Dr. Deming's work goes far beyond the prescription for success as he had put forward in his famous Fourteen Points. The Points should be viewed as summaries of his views. They are a roadmap for Corporate Executives in Western industries that were formulated on successful outcomes of his exhaustive work in Asia, most notably post-WWII Japan. Like so many Eastern traditions, the Points must be incorporated into the culture of the firm - embraced as a way of life rather than a turnkey solution. It is a long path for any company to follow, but the potential rewards are tremendous.
Beyond the Fourteen Points, Dr. Deming authored his Seven Deadly Diseases and further Obstacles that are presented below:
The Seven Deadly Diseases:
1. Lack of Constancy of Purpose
Companies must think beyond the next quarterly report and dedicate themsleves to the new philosophy in the long term.
2. Emphasis on Short Term Profits
Dr. Deming warned of the dominance of lawyers and financial wizards in companies' Board Rooms, who may be ready to sacrifice core competencies and values in order to increase shareholders' dividends. The catastrophe of Enron is a brilliant illustration of this disease.
3. Evaluation of Performance, Merit Rating, or Annual Review
Dr. Deming redefines MBO (Management by Objective) as "Management by Fear". He argues that these mechanisms reward short term performance at the expense of long term planning and pride of workmanship.
4. Mobility of Top Management
By shifting senior managers around the business at high rates of speed ("fast-tracking") companies and individuals inhibit implementation of long term change.
5. Running a Company on Visible Figures Alone
By focusing exclusively on the numbers, companies are in danger of neglecting intangibles that may be associated with customer satisfaction and continuous improvement.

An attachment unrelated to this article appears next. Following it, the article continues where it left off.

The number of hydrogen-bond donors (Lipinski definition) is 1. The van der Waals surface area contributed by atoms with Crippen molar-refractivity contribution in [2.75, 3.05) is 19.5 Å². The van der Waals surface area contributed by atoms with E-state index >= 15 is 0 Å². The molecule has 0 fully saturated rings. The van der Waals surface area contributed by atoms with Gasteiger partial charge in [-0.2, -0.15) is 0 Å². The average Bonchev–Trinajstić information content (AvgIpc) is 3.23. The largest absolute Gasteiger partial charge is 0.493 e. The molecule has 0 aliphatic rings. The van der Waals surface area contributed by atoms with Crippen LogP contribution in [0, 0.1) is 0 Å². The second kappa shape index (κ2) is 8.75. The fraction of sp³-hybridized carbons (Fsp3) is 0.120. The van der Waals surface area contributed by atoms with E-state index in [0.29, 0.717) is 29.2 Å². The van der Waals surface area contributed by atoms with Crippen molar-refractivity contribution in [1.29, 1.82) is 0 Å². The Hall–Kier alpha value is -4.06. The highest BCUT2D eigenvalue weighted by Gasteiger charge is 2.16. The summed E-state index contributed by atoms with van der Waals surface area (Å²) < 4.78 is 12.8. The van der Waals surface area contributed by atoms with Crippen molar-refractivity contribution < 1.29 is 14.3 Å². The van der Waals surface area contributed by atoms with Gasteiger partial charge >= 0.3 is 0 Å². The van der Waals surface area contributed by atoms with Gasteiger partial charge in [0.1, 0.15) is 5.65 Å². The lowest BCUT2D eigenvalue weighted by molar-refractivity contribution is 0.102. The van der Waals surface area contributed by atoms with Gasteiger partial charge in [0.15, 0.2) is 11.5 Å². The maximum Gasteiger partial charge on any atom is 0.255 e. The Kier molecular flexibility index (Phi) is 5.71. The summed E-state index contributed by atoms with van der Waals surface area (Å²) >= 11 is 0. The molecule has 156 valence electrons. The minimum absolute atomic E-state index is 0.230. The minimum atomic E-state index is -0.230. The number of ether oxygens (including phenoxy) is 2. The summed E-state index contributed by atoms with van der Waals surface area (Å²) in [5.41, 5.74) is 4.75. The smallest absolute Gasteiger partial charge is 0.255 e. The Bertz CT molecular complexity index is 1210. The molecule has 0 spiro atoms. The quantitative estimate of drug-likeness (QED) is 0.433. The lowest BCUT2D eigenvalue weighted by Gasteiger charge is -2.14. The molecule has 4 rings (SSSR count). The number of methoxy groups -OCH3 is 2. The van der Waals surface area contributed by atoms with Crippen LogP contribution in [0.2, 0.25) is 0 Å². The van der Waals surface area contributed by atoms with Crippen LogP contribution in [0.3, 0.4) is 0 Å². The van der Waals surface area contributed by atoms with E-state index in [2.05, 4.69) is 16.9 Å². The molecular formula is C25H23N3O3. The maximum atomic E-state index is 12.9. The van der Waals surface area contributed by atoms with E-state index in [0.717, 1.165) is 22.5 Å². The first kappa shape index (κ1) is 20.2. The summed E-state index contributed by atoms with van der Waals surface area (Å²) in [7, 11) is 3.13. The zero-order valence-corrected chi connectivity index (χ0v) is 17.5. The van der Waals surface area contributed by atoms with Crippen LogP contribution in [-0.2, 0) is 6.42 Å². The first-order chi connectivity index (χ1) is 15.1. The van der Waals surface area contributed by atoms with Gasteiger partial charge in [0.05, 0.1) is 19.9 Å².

6. Excessive Medical Costs
This was a special disease, which for some companies is its largest single expenditure.
7. Excessive costs of warranty, fueled by lawyers
The USA is one of the most litigious countries in the world.
Among some other Obstacles that he discussed were:
- "Nelgect of long term planning"
- "The supposition that automation, gadgets, and new machinery will transform industry"
- "Our problems are different"
- "Quality by inspection"
- "Meeting specifications"
- "The unmanned computer"
- "Inadequate testing of prototypes"
- "Anyone who comes to help us must understand all about our business"
I encourage the reader to speculate on exactly what Dr. Deming meant by each of these obstacles, while relating them to examples within our own career. Then, research the Obstacles in Deming's own words. They will appear to be surprizingly self-evident and consistent with your instincts.
There is no doubt that introducing cultural and structural change in the magnitude advocate by Dr. Deming must be chamioned by Senior Management - indeed, through the Board of Directors - anddriven down through all levels in the organization. Unofrtunately, winning converts in middle management and professional ranks, such as QC Managers and Inventory Controllers, will do little good, as these people do not have the power to implement uch change. Nevertheless, middle management can take lessons from Dr. Deming at more "micro" levels. The 14 Points can help to guide us with repect to implementing a spirit of continuous improvement in our departments, and to help us with issues of employee relations and understanding morale issues.
Studying Dr. Deming's work had a profound impact on my own approach to employee management and developing business processes. His lessons have allowed me to realize numerous successes which endured for many years. I encourage my readers to study more about this great visionary, and use his spirit and content to maximum capability.